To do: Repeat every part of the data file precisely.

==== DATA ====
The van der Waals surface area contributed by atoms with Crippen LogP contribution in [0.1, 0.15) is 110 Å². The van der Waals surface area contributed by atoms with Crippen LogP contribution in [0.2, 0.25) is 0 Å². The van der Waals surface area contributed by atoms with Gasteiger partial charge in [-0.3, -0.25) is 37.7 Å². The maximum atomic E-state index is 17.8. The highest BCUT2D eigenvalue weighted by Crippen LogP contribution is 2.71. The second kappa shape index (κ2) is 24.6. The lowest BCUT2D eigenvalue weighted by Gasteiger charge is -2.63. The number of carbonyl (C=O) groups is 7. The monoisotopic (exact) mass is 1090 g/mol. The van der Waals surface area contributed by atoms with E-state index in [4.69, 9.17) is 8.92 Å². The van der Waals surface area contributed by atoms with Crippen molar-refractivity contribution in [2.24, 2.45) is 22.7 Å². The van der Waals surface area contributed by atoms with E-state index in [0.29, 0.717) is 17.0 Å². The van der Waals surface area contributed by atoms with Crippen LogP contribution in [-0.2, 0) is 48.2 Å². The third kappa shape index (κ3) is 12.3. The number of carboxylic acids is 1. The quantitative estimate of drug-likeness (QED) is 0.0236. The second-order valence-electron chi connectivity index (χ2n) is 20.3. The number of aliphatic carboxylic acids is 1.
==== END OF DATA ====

The van der Waals surface area contributed by atoms with Crippen LogP contribution in [0.1, 0.15) is 110 Å². The van der Waals surface area contributed by atoms with Crippen LogP contribution in [0.2, 0.25) is 0 Å². The van der Waals surface area contributed by atoms with Gasteiger partial charge in [-0.3, -0.25) is 37.7 Å². The maximum atomic E-state index is 17.8. The highest BCUT2D eigenvalue weighted by Crippen LogP contribution is 2.71. The second kappa shape index (κ2) is 24.6. The lowest BCUT2D eigenvalue weighted by Gasteiger charge is -2.63. The number of carbonyl (C=O) groups is 7. The monoisotopic (exact) mass is 1090 g/mol. The van der Waals surface area contributed by atoms with E-state index in [4.69, 9.17) is 8.92 Å². The van der Waals surface area contributed by atoms with Crippen molar-refractivity contribution in [2.24, 2.45) is 22.7 Å². The van der Waals surface area contributed by atoms with E-state index in [0.29, 0.717) is 17.0 Å². The van der Waals surface area contributed by atoms with Crippen LogP contribution in [-0.2, 0) is 48.2 Å². The third kappa shape index (κ3) is 12.3. The number of carboxylic acids is 1. The quantitative estimate of drug-likeness (QED) is 0.0236. The second-order valence-electron chi connectivity index (χ2n) is 20.3. The number of aliphatic carboxylic acids is 1.